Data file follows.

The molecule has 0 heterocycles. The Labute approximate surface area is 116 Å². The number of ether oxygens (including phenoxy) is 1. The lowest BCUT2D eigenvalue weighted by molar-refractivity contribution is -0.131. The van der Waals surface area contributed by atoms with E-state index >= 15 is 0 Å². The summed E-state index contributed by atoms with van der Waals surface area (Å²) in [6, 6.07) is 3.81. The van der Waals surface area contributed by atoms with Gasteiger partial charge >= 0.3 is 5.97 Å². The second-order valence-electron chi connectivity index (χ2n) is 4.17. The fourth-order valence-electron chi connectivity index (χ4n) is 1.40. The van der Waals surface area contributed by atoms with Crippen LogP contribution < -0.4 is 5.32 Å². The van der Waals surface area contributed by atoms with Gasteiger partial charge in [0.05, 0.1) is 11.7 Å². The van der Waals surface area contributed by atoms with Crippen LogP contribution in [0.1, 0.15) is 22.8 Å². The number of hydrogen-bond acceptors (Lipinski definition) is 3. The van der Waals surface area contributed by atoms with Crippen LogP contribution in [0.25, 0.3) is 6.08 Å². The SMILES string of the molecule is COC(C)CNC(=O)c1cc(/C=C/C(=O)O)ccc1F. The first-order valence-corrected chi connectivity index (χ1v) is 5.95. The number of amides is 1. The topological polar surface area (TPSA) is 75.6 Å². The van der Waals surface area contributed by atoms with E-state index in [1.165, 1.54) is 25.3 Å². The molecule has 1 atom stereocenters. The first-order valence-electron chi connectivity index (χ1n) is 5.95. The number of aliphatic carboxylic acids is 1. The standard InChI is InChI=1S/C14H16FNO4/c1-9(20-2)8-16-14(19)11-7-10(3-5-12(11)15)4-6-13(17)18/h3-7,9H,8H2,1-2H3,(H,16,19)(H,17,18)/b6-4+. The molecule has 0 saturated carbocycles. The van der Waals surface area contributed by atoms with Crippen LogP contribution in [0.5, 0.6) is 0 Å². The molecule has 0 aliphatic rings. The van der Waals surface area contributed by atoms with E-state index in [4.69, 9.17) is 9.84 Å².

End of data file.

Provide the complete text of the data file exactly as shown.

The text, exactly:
The molecule has 0 heterocycles. The Labute approximate surface area is 116 Å². The number of ether oxygens (including phenoxy) is 1. The lowest BCUT2D eigenvalue weighted by molar-refractivity contribution is -0.131. The van der Waals surface area contributed by atoms with E-state index >= 15 is 0 Å². The summed E-state index contributed by atoms with van der Waals surface area (Å²) in [6, 6.07) is 3.81. The van der Waals surface area contributed by atoms with Gasteiger partial charge >= 0.3 is 5.97 Å². The second-order valence-electron chi connectivity index (χ2n) is 4.17. The fourth-order valence-electron chi connectivity index (χ4n) is 1.40. The van der Waals surface area contributed by atoms with Crippen LogP contribution < -0.4 is 5.32 Å². The van der Waals surface area contributed by atoms with Gasteiger partial charge in [0.05, 0.1) is 11.7 Å². The van der Waals surface area contributed by atoms with Crippen LogP contribution in [0.1, 0.15) is 22.8 Å². The number of hydrogen-bond acceptors (Lipinski definition) is 3. The van der Waals surface area contributed by atoms with Crippen LogP contribution in [0.25, 0.3) is 6.08 Å². The SMILES string of the molecule is COC(C)CNC(=O)c1cc(/C=C/C(=O)O)ccc1F. The first-order valence-corrected chi connectivity index (χ1v) is 5.95. The number of amides is 1. The topological polar surface area (TPSA) is 75.6 Å². The van der Waals surface area contributed by atoms with E-state index in [1.165, 1.54) is 25.3 Å². The molecule has 1 atom stereocenters. The first-order valence-electron chi connectivity index (χ1n) is 5.95. The number of aliphatic carboxylic acids is 1. The standard InChI is InChI=1S/C14H16FNO4/c1-9(20-2)8-16-14(19)11-7-10(3-5-12(11)15)4-6-13(17)18/h3-7,9H,8H2,1-2H3,(H,16,19)(H,17,18)/b6-4+. The molecule has 0 saturated carbocycles. The van der Waals surface area contributed by atoms with Crippen LogP contribution in [0.5, 0.6) is 0 Å². The molecule has 0 aliphatic rings. The van der Waals surface area contributed by atoms with E-state index in [4.69, 9.17) is 9.84 Å².